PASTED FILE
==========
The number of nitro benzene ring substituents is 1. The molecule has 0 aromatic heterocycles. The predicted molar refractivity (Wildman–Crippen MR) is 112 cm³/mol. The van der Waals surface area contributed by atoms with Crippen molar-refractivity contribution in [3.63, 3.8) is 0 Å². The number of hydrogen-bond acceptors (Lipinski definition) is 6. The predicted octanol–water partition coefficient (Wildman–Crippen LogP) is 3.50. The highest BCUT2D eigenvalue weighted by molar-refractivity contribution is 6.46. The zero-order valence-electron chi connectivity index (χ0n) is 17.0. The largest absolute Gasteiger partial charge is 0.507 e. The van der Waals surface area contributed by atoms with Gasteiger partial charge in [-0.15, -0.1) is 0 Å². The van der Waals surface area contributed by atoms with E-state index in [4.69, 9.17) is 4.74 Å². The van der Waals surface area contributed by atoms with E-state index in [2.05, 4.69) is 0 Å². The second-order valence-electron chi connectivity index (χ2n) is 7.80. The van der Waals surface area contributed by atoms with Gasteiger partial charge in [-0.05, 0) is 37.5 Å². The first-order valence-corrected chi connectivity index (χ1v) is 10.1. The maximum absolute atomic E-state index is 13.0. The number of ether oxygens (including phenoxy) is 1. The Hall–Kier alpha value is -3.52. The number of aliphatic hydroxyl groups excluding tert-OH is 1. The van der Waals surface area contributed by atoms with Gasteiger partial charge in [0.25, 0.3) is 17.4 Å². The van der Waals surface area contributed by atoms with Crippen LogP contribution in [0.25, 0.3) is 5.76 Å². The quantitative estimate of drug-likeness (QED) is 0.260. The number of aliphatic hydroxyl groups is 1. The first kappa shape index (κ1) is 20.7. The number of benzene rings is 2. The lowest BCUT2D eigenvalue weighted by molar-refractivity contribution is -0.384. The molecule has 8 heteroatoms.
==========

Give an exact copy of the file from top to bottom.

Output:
The number of nitro benzene ring substituents is 1. The molecule has 0 aromatic heterocycles. The predicted molar refractivity (Wildman–Crippen MR) is 112 cm³/mol. The van der Waals surface area contributed by atoms with Crippen molar-refractivity contribution in [3.63, 3.8) is 0 Å². The number of hydrogen-bond acceptors (Lipinski definition) is 6. The predicted octanol–water partition coefficient (Wildman–Crippen LogP) is 3.50. The highest BCUT2D eigenvalue weighted by molar-refractivity contribution is 6.46. The zero-order valence-electron chi connectivity index (χ0n) is 17.0. The largest absolute Gasteiger partial charge is 0.507 e. The van der Waals surface area contributed by atoms with Gasteiger partial charge in [-0.15, -0.1) is 0 Å². The van der Waals surface area contributed by atoms with E-state index in [4.69, 9.17) is 4.74 Å². The van der Waals surface area contributed by atoms with E-state index in [2.05, 4.69) is 0 Å². The second-order valence-electron chi connectivity index (χ2n) is 7.80. The van der Waals surface area contributed by atoms with Gasteiger partial charge in [-0.05, 0) is 37.5 Å². The first-order valence-corrected chi connectivity index (χ1v) is 10.1. The maximum absolute atomic E-state index is 13.0. The number of ether oxygens (including phenoxy) is 1. The Hall–Kier alpha value is -3.52. The number of aliphatic hydroxyl groups excluding tert-OH is 1. The van der Waals surface area contributed by atoms with Gasteiger partial charge in [0.25, 0.3) is 17.4 Å². The van der Waals surface area contributed by atoms with Crippen LogP contribution in [0.25, 0.3) is 5.76 Å². The quantitative estimate of drug-likeness (QED) is 0.260. The number of aliphatic hydroxyl groups is 1. The first kappa shape index (κ1) is 20.7. The number of benzene rings is 2. The lowest BCUT2D eigenvalue weighted by molar-refractivity contribution is -0.384. The molecule has 8 heteroatoms.